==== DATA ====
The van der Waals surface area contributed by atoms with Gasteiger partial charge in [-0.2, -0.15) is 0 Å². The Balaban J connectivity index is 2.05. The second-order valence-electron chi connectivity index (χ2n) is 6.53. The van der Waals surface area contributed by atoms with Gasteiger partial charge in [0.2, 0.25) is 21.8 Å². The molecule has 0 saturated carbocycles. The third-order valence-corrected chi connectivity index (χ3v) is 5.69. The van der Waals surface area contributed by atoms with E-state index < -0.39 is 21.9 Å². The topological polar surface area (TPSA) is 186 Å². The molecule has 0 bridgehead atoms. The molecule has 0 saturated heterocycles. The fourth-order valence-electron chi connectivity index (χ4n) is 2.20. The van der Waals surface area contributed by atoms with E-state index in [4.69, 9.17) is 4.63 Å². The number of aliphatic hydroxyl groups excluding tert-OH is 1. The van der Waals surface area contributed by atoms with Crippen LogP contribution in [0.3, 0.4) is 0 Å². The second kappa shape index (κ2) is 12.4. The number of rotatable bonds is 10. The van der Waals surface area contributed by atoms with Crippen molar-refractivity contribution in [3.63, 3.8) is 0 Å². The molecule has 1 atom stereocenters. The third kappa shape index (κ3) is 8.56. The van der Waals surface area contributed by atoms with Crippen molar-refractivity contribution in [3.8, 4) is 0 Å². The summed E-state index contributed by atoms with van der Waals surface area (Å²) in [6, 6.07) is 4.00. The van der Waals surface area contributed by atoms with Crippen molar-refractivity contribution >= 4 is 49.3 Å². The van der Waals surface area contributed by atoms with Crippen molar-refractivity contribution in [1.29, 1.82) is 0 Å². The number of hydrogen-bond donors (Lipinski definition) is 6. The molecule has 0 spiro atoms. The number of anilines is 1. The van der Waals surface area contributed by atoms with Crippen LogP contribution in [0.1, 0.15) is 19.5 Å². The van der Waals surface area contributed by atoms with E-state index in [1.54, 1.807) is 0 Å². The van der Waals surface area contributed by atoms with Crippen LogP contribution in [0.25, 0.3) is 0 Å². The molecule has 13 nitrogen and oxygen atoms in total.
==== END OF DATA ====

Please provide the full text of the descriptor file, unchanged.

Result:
The van der Waals surface area contributed by atoms with Gasteiger partial charge in [-0.2, -0.15) is 0 Å². The Balaban J connectivity index is 2.05. The second-order valence-electron chi connectivity index (χ2n) is 6.53. The van der Waals surface area contributed by atoms with Gasteiger partial charge in [0.2, 0.25) is 21.8 Å². The molecule has 0 saturated carbocycles. The third-order valence-corrected chi connectivity index (χ3v) is 5.69. The van der Waals surface area contributed by atoms with E-state index < -0.39 is 21.9 Å². The topological polar surface area (TPSA) is 186 Å². The molecule has 0 bridgehead atoms. The molecule has 0 saturated heterocycles. The fourth-order valence-electron chi connectivity index (χ4n) is 2.20. The van der Waals surface area contributed by atoms with E-state index in [4.69, 9.17) is 4.63 Å². The number of aliphatic hydroxyl groups excluding tert-OH is 1. The van der Waals surface area contributed by atoms with Crippen LogP contribution in [0.3, 0.4) is 0 Å². The second kappa shape index (κ2) is 12.4. The number of rotatable bonds is 10. The van der Waals surface area contributed by atoms with Crippen molar-refractivity contribution in [3.63, 3.8) is 0 Å². The molecule has 1 atom stereocenters. The third kappa shape index (κ3) is 8.56. The van der Waals surface area contributed by atoms with Crippen molar-refractivity contribution in [3.8, 4) is 0 Å². The summed E-state index contributed by atoms with van der Waals surface area (Å²) in [6, 6.07) is 4.00. The van der Waals surface area contributed by atoms with Crippen molar-refractivity contribution >= 4 is 49.3 Å². The van der Waals surface area contributed by atoms with Crippen molar-refractivity contribution in [1.29, 1.82) is 0 Å². The number of hydrogen-bond donors (Lipinski definition) is 6. The molecule has 0 spiro atoms. The number of anilines is 1. The van der Waals surface area contributed by atoms with Crippen LogP contribution in [0.1, 0.15) is 19.5 Å². The van der Waals surface area contributed by atoms with E-state index in [1.54, 1.807) is 0 Å². The van der Waals surface area contributed by atoms with Crippen LogP contribution in [0.25, 0.3) is 0 Å². The molecule has 13 nitrogen and oxygen atoms in total.